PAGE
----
What's wrong with the Common Law?

Though we don't have a 'Bill of Rights' per se, this does not mean that we have no rights. Nor does it mean that the only rights which are protected are those enshrined within the ECHR through the Human Rights Act (HRA) 1998. 

We have long entrusted our judiciary with safeguarding our fundamental rights. Indeed large proportions of the tort law system alone are entirely dependent on judicial interpretation and the protection or rights therein. The judiciary have proven themselves adequate to the task.  For example in trespass to the person cases rights are actionable per se, they do not require damage to have been incurred, this displays the importance which the judiciary attach to rights in spite of their not being written down in a single text. 

Indeed, going further into the realm of public law itself it is clear that the importance of vindicating rights as a key role of the judiciary has become ever more prominent. In the case of Thoburn it began to be accepted that some rights were so fundamental that they could not be overturned merely through a statute. Indeed in HS2 Action Alliance this idea was developed still further. The sophisticated notion that competing fundamental rights might be weighed against one another depending on their relative importance was established by the courts.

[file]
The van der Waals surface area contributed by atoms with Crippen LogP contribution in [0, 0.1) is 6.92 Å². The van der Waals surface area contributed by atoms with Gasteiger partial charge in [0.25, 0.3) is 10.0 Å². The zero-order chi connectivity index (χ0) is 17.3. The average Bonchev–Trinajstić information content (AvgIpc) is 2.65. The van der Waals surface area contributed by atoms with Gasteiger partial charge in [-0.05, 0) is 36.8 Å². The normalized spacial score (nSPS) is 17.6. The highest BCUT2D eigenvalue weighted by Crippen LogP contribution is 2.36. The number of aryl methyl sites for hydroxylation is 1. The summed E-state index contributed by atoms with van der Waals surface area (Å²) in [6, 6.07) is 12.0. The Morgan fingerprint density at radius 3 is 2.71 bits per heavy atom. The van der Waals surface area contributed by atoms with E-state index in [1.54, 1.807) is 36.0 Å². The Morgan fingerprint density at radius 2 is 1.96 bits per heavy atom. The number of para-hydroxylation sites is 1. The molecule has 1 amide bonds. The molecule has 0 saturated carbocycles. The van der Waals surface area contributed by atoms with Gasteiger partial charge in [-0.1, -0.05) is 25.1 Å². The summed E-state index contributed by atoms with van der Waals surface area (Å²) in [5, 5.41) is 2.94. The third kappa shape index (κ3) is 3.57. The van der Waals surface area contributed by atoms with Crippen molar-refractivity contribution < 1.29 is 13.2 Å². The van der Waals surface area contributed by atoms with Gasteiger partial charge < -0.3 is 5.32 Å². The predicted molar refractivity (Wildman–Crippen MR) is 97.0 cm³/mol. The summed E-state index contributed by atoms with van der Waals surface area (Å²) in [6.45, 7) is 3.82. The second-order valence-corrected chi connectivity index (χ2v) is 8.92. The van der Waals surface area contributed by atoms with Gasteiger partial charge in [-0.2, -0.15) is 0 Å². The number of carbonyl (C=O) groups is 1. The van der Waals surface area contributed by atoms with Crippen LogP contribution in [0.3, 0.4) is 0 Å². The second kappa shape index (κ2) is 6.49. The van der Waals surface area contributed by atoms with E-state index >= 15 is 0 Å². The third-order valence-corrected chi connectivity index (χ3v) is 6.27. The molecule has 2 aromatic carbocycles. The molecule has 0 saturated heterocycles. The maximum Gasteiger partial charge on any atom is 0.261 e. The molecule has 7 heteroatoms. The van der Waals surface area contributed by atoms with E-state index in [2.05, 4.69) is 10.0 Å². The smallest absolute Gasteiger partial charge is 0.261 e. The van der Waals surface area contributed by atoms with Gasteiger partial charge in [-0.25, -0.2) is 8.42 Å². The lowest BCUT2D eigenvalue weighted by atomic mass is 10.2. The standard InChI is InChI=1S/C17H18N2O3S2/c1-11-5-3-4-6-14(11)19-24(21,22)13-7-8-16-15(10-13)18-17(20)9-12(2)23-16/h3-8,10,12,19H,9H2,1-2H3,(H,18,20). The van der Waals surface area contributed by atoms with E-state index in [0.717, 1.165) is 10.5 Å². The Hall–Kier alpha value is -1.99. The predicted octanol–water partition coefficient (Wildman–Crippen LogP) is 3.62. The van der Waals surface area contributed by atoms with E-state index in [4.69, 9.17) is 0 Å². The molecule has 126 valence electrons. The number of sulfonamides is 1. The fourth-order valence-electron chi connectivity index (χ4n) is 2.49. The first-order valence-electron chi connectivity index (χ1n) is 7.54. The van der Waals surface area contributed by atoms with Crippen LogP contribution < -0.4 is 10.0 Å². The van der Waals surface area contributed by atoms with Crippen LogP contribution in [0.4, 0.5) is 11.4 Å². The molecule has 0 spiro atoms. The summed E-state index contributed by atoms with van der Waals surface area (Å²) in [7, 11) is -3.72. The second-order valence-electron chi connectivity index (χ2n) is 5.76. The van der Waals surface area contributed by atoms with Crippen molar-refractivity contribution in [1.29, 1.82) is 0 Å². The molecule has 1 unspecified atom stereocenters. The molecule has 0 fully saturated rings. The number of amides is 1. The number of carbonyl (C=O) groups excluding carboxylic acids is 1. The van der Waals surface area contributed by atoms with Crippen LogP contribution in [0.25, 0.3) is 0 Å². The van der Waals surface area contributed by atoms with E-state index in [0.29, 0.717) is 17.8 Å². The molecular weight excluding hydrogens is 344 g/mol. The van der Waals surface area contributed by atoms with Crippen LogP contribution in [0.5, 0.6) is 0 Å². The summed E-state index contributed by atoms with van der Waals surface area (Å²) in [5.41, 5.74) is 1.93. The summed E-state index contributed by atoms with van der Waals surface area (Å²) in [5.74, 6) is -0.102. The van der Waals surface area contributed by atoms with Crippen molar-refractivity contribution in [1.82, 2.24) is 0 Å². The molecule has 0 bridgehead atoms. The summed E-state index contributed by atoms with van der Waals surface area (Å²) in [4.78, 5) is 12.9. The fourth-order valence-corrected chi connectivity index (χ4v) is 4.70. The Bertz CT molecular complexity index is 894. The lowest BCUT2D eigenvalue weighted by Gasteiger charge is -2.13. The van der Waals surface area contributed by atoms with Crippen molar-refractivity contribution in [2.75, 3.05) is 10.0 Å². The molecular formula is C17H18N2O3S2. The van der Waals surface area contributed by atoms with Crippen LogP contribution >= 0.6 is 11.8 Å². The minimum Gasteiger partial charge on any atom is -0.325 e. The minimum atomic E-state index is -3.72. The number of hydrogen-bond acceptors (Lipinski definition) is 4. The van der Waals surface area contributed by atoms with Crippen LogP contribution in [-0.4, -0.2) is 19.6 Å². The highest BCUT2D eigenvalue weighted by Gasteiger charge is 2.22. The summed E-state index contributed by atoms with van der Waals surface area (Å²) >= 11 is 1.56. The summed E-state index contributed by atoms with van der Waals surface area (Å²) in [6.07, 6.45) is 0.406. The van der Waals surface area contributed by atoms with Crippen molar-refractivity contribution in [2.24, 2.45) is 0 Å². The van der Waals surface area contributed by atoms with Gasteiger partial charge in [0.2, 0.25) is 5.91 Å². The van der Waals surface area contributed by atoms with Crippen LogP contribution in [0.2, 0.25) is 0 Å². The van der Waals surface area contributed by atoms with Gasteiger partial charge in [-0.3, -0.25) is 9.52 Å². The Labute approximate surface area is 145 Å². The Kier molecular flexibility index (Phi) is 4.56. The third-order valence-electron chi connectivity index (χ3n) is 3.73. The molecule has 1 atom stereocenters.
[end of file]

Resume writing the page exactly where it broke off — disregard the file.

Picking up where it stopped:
Though of course such developments were originally advanced by only a few, they continue to gather support. Lords Phillips, Woolf and Neuberger all recognise the importance of these fundamental rights even in the fact of doctrines such as parliamentary sovereignty. It is clear therefore that though these rights are not written in a single text that does not mean that they are unenforceable. 

Though of course it would be beneficial to have more definitional work done (as David Feldman points out) the existence of these rights in the common law system has advantages. 

First, that new rights can be uncovered by the judiciary in the course of court proceedings as a method of adapting to our fast moving society and culture. 

Second, rights enshrined in a 'Bill' can easily become out of date and even detrimental. Take the case of the US Constitution's Second Amendment. The 'right to bear Arms', though fundamental in its time is now a historical reminiscence. It refers to an age where the US had no concept of a standing army, therefore citizens needed to defend themselves or be called upon to defend their country. Clearly, those needs are no longer relevant. The Second Amendment has become detrimental. 

A common law system of rights allows for such anomalies to be more easily ironed out. Though this can obviously lead to criticism of rights being 'easily swept aside' it is clear that the judges, highly trained and experienced individuals, are not naive. They would not allow such a situation to occur. 


Therefore the idea of a codified Bill of rights is not desirable. Our rights are protected in a substantive way through the ECHR and where this is inapplicable or unclear then our common-law system of rights aptly fills the gap. 

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